The EU has also said that it does not want ‘no deal’. But the ‘deal’ that the EU wants and that Remainers like Hammond have voted for three times is the Withdrawal Agreement (WA) and Political Declaration (PD).
But as I have pointed out in a previous Briefings for Brexit piece, the WA/PD is NOT a real Brexit. It is a Boomerang Brexit. It is a trap. It is a one-way ticket back into the EU – before 2025 and on far worse terms than we currently have. This is what Olly Robbins meant when he was overheard in that Brussels bar saying the backstop was always intended to be a bridge to the ‘final trading arrangement’.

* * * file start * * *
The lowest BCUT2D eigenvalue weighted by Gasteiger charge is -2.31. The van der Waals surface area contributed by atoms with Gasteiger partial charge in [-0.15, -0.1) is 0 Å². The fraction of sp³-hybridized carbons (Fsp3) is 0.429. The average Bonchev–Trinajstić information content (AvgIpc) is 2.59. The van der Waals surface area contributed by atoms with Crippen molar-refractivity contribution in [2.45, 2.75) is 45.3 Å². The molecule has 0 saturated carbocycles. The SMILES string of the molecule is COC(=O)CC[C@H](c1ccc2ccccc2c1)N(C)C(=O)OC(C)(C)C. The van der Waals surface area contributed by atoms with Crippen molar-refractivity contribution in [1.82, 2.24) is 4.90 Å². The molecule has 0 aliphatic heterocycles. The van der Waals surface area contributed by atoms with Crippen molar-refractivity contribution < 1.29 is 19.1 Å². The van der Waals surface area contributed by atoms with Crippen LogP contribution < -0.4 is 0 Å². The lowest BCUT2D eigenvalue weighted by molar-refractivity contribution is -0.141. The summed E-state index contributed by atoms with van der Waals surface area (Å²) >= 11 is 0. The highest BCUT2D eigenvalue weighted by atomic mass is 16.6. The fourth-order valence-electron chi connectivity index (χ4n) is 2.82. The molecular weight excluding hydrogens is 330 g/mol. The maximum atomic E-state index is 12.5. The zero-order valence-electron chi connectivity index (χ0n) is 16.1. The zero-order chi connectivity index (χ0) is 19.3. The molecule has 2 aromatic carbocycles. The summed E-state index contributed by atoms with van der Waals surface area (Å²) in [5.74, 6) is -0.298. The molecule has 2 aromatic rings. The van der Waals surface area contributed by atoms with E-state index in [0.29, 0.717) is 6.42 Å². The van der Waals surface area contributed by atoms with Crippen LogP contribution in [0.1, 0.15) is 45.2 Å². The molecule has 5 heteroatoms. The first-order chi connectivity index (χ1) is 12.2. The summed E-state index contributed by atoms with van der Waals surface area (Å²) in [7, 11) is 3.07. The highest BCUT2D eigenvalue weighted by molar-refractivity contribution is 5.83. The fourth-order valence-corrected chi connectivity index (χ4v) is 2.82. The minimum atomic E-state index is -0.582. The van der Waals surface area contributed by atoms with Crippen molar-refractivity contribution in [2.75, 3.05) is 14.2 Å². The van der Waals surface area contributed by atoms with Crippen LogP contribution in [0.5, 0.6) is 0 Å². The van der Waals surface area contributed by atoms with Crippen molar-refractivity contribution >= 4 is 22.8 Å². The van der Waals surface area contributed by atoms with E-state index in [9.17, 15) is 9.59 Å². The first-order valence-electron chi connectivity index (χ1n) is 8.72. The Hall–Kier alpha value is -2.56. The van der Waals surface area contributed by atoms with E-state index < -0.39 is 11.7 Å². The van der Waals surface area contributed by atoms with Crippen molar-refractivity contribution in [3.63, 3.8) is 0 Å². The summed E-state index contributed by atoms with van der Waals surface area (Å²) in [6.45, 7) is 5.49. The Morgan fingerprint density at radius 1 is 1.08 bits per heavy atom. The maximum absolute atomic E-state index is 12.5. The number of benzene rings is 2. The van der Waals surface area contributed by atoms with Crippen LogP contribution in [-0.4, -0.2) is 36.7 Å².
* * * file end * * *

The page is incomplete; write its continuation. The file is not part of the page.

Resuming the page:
Jean-Claude Juncker, in his 2017 State of the Union Address, advocates various steps towards greater EU centralisation including a stronger Commission President. Euro-fanatics like Martin Schulz, former President of the EU Parliament and ex-leader of the German SPD, have made it very clear that they want political union by 2025. This means that the Commission will become the unelected Executive (so Europe’s ‘President’ will be the Commission President – currently Jean-Claude Juncker), the European Council becomes the unelected Senate, and the European Parliament remains as it is with very limited powers to block legislation coming from the Commission. The direction of movement is towards a single foreign policy, a single fiscal and tax policy, and a single military command, etc. This is all allowed by the 2007 Lisbon Treaty which introduced a European constitution by the backdoor – after it was rejected in national referenda in 2005. Brussels also wants all EU states not in the euro to join by 2025. Any new members must join the euro.